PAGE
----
In Boy Erased, Lucas Hedges portrays Jared, a teenager who is outed to his Baptist parents (Russell Crowe and Nicole Kidman) and is sent to conversion therapy. Directed by Joel Edgerton, the film, out Friday, is based on the memoir of the same name by Garrard Conley, a gay Arkansas native who himself endured this harmful practice at the behest of loved ones.
Hedges, 21, was not raised in a red state. In his youth, he lived in New York City, where he attended a prestigious arts-centered private institution, Saint Ann's School. Yet even in this liberal bastion, Hedges recognized a "hidden" stigma working its influence on his peers.
"I grew up in New York and there wasn't a single out kid in my school — and at a very liberal art progressive school. So there's tons of … hidden … homophobia that exists that's being internalized by everyone," Hedges attested to The Advocate at a recent press event for the film.
That said, Hedges acknowledged that homophobia is "10 times stronger in a community in which it's overtly being preached," like in Boy Erased, where the protagonist's father is an antigay pastor. "It’s like living in a totalitarian government," he said of conservative religious communities. "There’s a sense of there being a ruler, God, watching over you, waiting to send you to heaven or hell."
"It’s a really important story for today," added Hedges, who noted that the hatred endured by Jared is ongoing. "It's for today's America and — it’s sort of like cliché to be, like, for ‘Trump America,’ but it’s really true."
To date, an estimated 700,000 people have been subjected to conversion therapy in the United States, according to a report from the Williams Institute; only 15 states have bans. Boy Erased hopes to shine a light on the corrosive — and, at times, fatal — consequences of allowing this discredited practice to continue. This artistic activism was established the first day of filming, Hedges recounted, when the author and activist Conley told the cast and crew, "It's my dream for this movie that it can be a part of putting an end to conversion therapy."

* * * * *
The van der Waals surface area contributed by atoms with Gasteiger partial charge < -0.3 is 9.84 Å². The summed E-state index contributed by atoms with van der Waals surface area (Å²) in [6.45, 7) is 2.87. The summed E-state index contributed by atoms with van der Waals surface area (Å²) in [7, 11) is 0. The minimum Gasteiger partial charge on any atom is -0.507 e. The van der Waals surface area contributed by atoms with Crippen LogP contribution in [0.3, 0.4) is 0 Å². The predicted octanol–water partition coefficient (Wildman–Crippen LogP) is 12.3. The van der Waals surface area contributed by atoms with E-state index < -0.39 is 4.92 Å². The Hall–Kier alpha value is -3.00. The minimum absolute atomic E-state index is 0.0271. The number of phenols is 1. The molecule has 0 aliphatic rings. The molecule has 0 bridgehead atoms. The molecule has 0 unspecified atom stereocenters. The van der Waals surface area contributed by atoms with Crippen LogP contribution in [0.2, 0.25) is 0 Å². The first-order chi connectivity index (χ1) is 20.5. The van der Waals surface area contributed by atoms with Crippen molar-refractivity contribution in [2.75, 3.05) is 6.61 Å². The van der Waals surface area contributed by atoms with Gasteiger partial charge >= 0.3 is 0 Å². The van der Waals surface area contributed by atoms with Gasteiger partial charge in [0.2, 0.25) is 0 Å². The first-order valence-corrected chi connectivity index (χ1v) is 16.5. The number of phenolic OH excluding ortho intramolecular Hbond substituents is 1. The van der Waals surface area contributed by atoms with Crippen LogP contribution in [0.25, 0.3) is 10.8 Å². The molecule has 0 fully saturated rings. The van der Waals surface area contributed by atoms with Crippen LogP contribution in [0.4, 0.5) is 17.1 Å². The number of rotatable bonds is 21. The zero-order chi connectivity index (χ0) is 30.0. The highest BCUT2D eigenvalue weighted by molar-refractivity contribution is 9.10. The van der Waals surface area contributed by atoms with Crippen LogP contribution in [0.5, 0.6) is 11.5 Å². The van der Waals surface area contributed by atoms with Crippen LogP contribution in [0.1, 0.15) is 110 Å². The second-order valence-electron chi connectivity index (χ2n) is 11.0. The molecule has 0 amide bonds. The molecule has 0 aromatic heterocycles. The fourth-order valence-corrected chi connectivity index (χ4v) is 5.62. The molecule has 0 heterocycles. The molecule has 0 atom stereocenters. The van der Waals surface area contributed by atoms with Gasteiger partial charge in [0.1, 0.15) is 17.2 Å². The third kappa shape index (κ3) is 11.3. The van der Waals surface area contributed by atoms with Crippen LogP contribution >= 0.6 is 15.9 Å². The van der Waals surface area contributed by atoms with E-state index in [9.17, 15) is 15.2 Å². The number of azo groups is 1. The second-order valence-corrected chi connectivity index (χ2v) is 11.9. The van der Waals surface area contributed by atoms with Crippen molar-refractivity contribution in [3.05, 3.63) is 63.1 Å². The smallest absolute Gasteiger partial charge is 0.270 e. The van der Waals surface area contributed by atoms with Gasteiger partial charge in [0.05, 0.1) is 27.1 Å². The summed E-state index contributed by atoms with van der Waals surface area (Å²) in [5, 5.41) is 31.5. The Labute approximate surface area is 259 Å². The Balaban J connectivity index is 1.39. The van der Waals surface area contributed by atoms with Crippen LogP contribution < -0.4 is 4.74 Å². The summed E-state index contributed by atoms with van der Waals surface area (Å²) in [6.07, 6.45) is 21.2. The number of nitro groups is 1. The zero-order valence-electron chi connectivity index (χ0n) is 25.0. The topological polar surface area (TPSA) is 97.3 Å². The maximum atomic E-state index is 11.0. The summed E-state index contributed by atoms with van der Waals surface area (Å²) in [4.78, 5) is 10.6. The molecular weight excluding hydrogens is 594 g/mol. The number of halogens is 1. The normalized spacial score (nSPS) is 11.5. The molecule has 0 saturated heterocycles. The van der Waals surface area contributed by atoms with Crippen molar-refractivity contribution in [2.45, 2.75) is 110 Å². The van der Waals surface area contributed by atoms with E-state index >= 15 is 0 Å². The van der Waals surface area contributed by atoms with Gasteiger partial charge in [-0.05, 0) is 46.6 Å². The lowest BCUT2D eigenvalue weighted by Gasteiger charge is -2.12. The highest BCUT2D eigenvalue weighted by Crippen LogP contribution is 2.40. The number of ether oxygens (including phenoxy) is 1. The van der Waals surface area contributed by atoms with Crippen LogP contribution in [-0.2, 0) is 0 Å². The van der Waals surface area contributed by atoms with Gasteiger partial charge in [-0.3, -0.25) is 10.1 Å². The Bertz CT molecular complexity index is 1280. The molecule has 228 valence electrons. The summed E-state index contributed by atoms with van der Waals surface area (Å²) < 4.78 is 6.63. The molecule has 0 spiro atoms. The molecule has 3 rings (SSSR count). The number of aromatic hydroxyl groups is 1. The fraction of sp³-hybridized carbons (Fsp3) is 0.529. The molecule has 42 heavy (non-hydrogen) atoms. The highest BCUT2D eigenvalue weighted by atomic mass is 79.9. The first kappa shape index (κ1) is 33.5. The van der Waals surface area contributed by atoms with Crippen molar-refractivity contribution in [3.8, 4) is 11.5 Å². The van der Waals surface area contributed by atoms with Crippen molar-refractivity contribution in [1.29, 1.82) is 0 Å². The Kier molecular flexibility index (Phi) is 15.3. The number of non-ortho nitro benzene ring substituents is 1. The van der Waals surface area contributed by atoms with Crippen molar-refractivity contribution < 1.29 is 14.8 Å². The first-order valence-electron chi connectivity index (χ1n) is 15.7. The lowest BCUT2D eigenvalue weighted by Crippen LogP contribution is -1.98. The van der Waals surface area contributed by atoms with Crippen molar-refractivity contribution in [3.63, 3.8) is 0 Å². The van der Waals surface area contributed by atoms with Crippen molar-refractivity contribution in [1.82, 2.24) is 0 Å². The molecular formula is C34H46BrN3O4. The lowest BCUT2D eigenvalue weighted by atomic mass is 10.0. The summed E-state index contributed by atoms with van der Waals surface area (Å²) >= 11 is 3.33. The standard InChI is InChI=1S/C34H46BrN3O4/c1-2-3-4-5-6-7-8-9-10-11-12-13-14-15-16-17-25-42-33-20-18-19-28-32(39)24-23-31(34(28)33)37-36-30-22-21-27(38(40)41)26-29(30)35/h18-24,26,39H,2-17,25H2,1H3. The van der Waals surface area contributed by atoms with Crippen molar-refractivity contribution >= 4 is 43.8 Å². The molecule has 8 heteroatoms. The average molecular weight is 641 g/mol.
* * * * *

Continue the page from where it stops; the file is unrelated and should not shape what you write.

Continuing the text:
For Hedges, the activism that was involved with portraying Jared was part of the role's draw. "I try to find ways to be of service in my own life, and it was the first project that had a ... greater purpose to it other than just an artistic endeavor," said Hedges, who has appeared in acclaimed films like Lady Bird, Moonrise Kingdom, and Manchester by the Sea, which garnered him an Oscar nomination for Best Supporting Actor. "There was a historical and cultural significance to it that made it easier for me to put my ego [as an actor] aside."
And Hedges was determined to do his homework; he researched and watched documentaries on the Stonewall riots and other milestones in LGBTQ history, in order to understand his character's place in "the chorus of voices that have spoken up over the course of time." What did he learn about queer people in the process? "It’s up to them to create their own utopia," Hedges said. "They're not going to wait for the world to do that for them, because it won't."
And in an era of entertainment where authentic lived experiences of being LGBTQ are being given more weight in the casting process, Conley himself endorsed the choice of Hedges for the central part in his story, because "he felt deep down I was a weirdo," Hedges said. "He really didn't want somebody, like, normal playing the part."